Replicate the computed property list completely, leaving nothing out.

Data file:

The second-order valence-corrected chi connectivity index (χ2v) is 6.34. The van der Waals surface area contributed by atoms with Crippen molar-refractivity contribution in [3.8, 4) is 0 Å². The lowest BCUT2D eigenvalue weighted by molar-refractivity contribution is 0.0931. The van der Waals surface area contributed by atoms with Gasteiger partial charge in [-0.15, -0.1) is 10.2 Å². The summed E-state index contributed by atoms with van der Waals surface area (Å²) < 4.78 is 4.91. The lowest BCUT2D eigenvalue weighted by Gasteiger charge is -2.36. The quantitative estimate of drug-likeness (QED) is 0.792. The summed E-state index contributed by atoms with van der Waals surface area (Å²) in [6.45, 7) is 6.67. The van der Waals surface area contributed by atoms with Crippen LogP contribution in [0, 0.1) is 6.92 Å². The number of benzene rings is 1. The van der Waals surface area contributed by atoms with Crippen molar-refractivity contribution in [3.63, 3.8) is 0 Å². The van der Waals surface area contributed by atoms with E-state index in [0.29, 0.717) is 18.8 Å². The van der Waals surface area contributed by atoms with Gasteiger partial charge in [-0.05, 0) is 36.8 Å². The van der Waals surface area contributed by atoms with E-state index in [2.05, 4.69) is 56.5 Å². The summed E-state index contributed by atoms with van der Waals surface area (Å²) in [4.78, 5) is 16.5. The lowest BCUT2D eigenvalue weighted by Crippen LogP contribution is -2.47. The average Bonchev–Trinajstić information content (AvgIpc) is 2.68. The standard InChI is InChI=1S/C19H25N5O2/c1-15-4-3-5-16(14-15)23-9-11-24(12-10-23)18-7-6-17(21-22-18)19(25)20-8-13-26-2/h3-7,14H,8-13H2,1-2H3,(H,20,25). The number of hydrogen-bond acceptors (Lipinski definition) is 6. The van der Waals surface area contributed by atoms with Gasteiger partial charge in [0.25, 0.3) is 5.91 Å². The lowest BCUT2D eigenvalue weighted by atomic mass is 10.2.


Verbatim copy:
The second-order valence-corrected chi connectivity index (χ2v) is 6.34. The van der Waals surface area contributed by atoms with Crippen molar-refractivity contribution in [3.8, 4) is 0 Å². The lowest BCUT2D eigenvalue weighted by molar-refractivity contribution is 0.0931. The van der Waals surface area contributed by atoms with Gasteiger partial charge in [-0.15, -0.1) is 10.2 Å². The summed E-state index contributed by atoms with van der Waals surface area (Å²) < 4.78 is 4.91. The lowest BCUT2D eigenvalue weighted by Gasteiger charge is -2.36. The quantitative estimate of drug-likeness (QED) is 0.792. The summed E-state index contributed by atoms with van der Waals surface area (Å²) in [6.45, 7) is 6.67. The van der Waals surface area contributed by atoms with Crippen LogP contribution in [0, 0.1) is 6.92 Å². The number of benzene rings is 1. The van der Waals surface area contributed by atoms with Crippen molar-refractivity contribution in [3.63, 3.8) is 0 Å². The van der Waals surface area contributed by atoms with E-state index in [0.29, 0.717) is 18.8 Å². The van der Waals surface area contributed by atoms with Gasteiger partial charge in [-0.05, 0) is 36.8 Å². The van der Waals surface area contributed by atoms with E-state index in [2.05, 4.69) is 56.5 Å². The summed E-state index contributed by atoms with van der Waals surface area (Å²) in [4.78, 5) is 16.5. The lowest BCUT2D eigenvalue weighted by Crippen LogP contribution is -2.47. The average Bonchev–Trinajstić information content (AvgIpc) is 2.68. The standard InChI is InChI=1S/C19H25N5O2/c1-15-4-3-5-16(14-15)23-9-11-24(12-10-23)18-7-6-17(21-22-18)19(25)20-8-13-26-2/h3-7,14H,8-13H2,1-2H3,(H,20,25). The number of hydrogen-bond acceptors (Lipinski definition) is 6. The van der Waals surface area contributed by atoms with Gasteiger partial charge in [0.25, 0.3) is 5.91 Å². The lowest BCUT2D eigenvalue weighted by atomic mass is 10.2.